Benchmarking individual publication productivity in logistics
What constitutes excellence in publication productivity in logistics journals? Several previous studies have examined this question at the institutional level. However, prior literature has not examined in detail the research productivity patterns of the entire distribution of individual logistics authors across a relatively large number of journals within a lengthy time frame. Prior work has also not established the benchmarks or thresholds of individual research productivity, in terms of both quantity and quality, which are necessary to be ranked among the leading contributors in the discipline. To address this void in the literature, we examine 3,312 articles published in seven leading logistics journals from 1990 to 2009, inclusive, to which 3,657 different individual authors contributed at least one authorship or coauthorship. Using the rankings and associated percentiles of individual authors according to six quality and quantity metrics, we identify the aggregate productivity benchmarks necessary for individual authors to be ranked at various positions in the field. We find that the thresholds necessary to be among the leaders in logistics research productivity, or to meet typically posited expectations for performance, are not necessarily reflective of the traditional wisdom. Copyright © 2012 The Pennsylvania State University, University Park, PA.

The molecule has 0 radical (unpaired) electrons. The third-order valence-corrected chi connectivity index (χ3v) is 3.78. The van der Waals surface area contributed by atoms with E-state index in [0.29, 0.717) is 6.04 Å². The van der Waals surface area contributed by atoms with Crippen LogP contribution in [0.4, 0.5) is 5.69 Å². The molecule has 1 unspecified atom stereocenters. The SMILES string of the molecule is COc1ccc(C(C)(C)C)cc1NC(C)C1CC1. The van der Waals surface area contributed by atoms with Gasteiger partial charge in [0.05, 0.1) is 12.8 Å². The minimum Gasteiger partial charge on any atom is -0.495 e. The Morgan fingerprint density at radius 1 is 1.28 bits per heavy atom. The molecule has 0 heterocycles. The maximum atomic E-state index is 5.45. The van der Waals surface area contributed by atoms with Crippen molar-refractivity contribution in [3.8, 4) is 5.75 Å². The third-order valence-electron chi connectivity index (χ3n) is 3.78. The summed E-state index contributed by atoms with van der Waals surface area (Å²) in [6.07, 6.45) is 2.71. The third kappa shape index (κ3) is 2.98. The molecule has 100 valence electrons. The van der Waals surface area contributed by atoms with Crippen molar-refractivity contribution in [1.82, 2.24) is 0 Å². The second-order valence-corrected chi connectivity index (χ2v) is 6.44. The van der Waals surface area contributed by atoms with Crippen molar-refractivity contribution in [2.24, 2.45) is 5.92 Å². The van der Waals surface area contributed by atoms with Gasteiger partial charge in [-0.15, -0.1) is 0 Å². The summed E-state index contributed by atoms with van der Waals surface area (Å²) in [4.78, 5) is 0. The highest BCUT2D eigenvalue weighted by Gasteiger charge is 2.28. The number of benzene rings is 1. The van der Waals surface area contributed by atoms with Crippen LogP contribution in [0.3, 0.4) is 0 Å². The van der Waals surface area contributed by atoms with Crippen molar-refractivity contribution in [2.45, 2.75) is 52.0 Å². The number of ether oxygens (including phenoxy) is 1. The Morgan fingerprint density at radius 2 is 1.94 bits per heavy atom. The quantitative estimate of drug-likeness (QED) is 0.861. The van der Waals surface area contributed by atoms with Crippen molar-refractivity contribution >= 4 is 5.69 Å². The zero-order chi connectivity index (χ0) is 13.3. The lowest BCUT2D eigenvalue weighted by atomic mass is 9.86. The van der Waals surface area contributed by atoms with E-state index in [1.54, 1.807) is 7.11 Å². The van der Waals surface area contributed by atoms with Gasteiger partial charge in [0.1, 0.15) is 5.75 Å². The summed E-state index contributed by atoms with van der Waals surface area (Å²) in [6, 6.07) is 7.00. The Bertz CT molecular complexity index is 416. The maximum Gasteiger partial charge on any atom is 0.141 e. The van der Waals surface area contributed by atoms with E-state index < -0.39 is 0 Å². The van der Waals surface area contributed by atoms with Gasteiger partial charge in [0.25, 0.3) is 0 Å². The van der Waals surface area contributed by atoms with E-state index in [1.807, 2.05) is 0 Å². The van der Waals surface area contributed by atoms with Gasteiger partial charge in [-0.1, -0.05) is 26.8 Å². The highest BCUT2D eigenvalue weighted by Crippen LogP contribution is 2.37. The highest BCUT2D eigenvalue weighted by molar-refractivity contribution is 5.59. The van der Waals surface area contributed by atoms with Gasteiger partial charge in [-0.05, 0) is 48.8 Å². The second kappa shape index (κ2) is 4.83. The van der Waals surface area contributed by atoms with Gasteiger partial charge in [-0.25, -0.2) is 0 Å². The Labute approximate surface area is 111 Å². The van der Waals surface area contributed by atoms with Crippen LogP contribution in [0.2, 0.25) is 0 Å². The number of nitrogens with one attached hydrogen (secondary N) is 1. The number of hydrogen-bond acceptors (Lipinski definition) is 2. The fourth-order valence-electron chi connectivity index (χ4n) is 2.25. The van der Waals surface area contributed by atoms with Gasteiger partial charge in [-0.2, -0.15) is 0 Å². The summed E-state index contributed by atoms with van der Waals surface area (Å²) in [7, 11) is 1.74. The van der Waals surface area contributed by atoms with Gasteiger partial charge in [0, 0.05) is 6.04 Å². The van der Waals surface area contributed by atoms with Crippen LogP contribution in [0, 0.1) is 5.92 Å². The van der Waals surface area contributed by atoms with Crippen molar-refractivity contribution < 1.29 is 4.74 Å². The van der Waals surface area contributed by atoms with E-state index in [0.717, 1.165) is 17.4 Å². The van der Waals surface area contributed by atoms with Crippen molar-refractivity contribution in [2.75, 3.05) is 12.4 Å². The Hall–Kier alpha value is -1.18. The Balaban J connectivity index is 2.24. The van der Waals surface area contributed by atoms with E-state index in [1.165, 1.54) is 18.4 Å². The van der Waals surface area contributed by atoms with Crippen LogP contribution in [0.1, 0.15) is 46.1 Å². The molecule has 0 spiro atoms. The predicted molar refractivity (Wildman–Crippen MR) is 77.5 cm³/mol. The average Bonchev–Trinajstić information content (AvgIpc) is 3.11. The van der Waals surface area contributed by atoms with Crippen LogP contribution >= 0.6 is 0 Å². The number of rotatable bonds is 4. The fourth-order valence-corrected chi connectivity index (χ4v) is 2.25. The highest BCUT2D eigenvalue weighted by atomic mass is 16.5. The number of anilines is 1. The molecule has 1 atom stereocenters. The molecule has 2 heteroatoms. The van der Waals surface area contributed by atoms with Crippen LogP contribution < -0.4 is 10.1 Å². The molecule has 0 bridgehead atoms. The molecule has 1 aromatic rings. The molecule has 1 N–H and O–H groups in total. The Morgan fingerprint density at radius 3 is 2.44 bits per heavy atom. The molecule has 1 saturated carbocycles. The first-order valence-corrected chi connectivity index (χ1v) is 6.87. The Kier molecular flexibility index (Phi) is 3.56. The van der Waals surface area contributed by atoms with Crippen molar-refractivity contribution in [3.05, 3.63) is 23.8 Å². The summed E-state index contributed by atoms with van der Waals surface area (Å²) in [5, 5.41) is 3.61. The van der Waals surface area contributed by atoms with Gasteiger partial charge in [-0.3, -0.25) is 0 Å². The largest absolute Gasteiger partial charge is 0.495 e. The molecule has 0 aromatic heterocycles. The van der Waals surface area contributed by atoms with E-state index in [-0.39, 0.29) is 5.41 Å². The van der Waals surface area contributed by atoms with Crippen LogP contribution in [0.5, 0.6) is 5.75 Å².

Digital Object Identifier (DOI)
Coleman, Bolumole, Y. A., & Frankel, R. (2012). Benchmarking Individual Publication Productivity in Logistics. Transportation Journal, 51(2), 164–196. https://doi.org/10.5325/transportationj.51.2.0164